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The interplay between experiential and traditional learning for competency development.

Bonesso S, Gerli F, Pizzi C - Front Psychol (2015)

Bottom Line: Despite the insights provided by these studies, they do not take into account a comprehensive set of learning methods and their combined effect on the individual's competency portfolio within educational programs that aim to transfer primarily professional skills.Contrary to prior studies, our results provide counterintuitive evidence, suggesting that TL needs to be implemented together, on the one hand, with IEL to achieve a significant effect on emotional competencies and, on the other hand, with SEL to have an impact on social competencies.Our research contributes to educational literature by providing new insights on the effective combination of learning methods that can be adopted into programs that transfer technical knowledge and skills to promote behavioral competencies.

View Article: PubMed Central - PubMed

Affiliation: Department of Management, Ca' Foscari University of Venice Venice, Italy.

ABSTRACT
Extensive research demonstrated that firms may pursue several advantages in hiring individuals with the set of emotional, social, and cognitive (ESC) competencies that are most critical for business success. Therefore, the role of education for competency development is becoming paramount. Prior studies have questioned the traditional methods, grounded in the lecture format, as a way to effectively develop ESC competencies. Alternatively, they propose experiential learning techniques that involve participants in dedicated courses or activities. Despite the insights provided by these studies, they do not take into account a comprehensive set of learning methods and their combined effect on the individual's competency portfolio within educational programs that aim to transfer primarily professional skills. Our study aims to fill these gaps by investigating the impact of the interplay between different learning methods on ESC competencies through a sample of students enrolled in the first year of a master's degree program. After providing a classification of three learning methods [traditional learning (TL), individual experiential learning (IEL), and social experiential learning (SEL)], the study delves into their combined influence on ESC competencies, adopting the Artificial Neural Network. Contrary to prior studies, our results provide counterintuitive evidence, suggesting that TL needs to be implemented together, on the one hand, with IEL to achieve a significant effect on emotional competencies and, on the other hand, with SEL to have an impact on social competencies. Moreover, IEL plays a prominent role in stimulating cognitive competencies. Our research contributes to educational literature by providing new insights on the effective combination of learning methods that can be adopted into programs that transfer technical knowledge and skills to promote behavioral competencies.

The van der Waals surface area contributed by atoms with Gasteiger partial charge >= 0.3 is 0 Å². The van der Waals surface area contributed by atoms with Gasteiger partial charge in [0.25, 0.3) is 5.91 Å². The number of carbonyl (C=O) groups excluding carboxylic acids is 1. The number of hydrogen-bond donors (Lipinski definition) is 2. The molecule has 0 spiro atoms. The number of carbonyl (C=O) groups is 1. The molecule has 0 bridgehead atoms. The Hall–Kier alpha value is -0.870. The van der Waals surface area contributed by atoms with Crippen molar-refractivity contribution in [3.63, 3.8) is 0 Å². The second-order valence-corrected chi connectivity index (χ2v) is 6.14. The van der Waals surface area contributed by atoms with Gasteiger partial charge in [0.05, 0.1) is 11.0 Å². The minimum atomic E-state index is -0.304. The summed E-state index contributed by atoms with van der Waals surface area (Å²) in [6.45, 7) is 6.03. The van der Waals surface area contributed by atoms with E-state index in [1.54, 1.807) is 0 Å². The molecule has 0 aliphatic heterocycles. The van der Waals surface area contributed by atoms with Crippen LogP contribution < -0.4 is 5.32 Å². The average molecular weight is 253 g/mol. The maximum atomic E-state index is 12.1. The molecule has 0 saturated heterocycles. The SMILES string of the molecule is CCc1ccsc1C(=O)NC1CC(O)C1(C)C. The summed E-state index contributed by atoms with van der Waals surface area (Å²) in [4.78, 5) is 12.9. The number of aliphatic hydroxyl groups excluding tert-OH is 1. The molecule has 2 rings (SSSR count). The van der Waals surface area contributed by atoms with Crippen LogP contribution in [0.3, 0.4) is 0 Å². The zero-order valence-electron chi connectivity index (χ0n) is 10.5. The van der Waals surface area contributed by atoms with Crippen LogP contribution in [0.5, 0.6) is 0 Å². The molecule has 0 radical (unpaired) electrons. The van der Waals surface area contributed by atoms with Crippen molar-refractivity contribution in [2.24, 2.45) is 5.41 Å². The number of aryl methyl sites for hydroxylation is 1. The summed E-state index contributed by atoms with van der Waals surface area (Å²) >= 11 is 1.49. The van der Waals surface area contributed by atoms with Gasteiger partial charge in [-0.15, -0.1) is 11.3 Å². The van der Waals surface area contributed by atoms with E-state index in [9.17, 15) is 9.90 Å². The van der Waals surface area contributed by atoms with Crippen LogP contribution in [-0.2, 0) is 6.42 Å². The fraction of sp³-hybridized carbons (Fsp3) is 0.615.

No MeSH data available.


Cognitive competencies vs. TL and IEL at different level of SEL.
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Figure 8: Cognitive competencies vs. TL and IEL at different level of SEL.

Mentions: Finally, Figure 8 represents the combined effect between TL and IEL on cognitive competencies at different levels of SEL. TL seems to have a very limited impact on cognitive competencies, which emerges when comparing the four graphs. Figure 9 represents the Cognitive Competencies according to TL at four different levels of IEL, and according to IEL at four different levels of TL (in both cases at a fix level of SEL). These findings show that, at a fixed level of SEL, an increase of IEL positively affects the level of cognitive competencies, whereas TL has no impact on cognitive competencies. However, considering the first graph of Figure 8, when SEL is at the lowest level, findings show a positive interplay between TL and IEL. This means that while IEL is at the lowest level, TL does not impact cognitive competencies, whereas when IEL is at high levels, TL presents a positive impact on cognitive competencies. Furthermore, considering the impact of SEL, it seems that involving students in activities that require social interactions has a negative impact on systems thinking and pattern recognition, apart from high levels of IEL in which the combined effect of the two experiential learning methods shows high levels of cognitive competencies. In summary, these results highlight a prominent role of individual experimental learning method that reinforces the effect the traditional and the SEL approaches. Thus, H3 is supported only at high levels of IEL. Finally, Figure 10 illustrates that the control variables do not have any impact on cognitive competencies.